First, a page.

The U.S. attacked Afghanistan on October 7, 2001. The war continues to this day.
How is this war going? Lousy. It has to be lousy if it’s still going on after 10 years. Americans seem to agree. A recent CNN/ORC poll shows 63 percent of those polled oppose the war in Afghanistan.
What does an expert who commanded U.S. military operations in Afghanistan for 19 months say about the war? I refer to Lieutenant General David W. Barno, USA (Ret.).
Barno is a Senior Advisor and Senior Fellow of a Washington think tank on national security named Center for a New American Security. He is as eminently qualified as any member of the ruling elite to take your money and waste it in Afghanistan:
"In 2003, he was selected to establish a new three-star operational headquarters in Afghanistan and take command of the 20,000 U.S. and Coalition Forces in Operation Enduring Freedom. For 19 months in this position, he was responsible for the overall military leadership of this complex political-military mission, devising a highly innovative counterinsurgency strategy in close partnership with the U.S. embassy and coalition allies. His responsibilities included regional military efforts with neighboring nations and involved close coordination with the Government of Afghanistan, the United Nations, NATO International Security Assistance Force, the U.S. Department of State and USAID, and the senior military leaders of many surrounding nations and numerous allies."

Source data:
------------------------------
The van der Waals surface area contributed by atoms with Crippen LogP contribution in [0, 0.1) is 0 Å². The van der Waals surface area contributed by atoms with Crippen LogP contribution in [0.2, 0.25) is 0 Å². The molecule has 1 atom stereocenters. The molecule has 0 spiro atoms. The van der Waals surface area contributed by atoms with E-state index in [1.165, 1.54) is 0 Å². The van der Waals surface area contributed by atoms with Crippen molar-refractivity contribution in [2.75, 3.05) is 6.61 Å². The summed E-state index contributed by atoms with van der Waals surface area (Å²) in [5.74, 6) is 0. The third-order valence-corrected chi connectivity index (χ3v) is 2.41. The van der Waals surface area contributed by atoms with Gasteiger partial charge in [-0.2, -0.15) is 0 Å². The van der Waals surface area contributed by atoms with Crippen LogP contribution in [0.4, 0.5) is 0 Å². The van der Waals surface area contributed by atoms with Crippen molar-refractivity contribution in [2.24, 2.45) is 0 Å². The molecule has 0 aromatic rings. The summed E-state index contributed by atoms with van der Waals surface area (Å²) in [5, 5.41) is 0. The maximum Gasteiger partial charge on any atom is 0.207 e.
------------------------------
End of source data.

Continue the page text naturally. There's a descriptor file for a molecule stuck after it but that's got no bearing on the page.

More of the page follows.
Barno testified at length on November 3, 2011 before the House Foreign Affairs Committee (the Subcommittee on the Middle East and South Asia). He had just returned from a seven-day visit to Afghanistan. I will quote from Barno’s testimony on this occasion.
"In early 2009, it became evident the international effort in Afghanistan was ‘drifting toward failure’ and success could be achieved only if dramatic changes were applied — most of all, a dramatic re-assertion of American leadership. Success required ‘Leadership plus Strategy plus Resources.’ In 2009, our efforts were falling deeply short in all three components of this equation."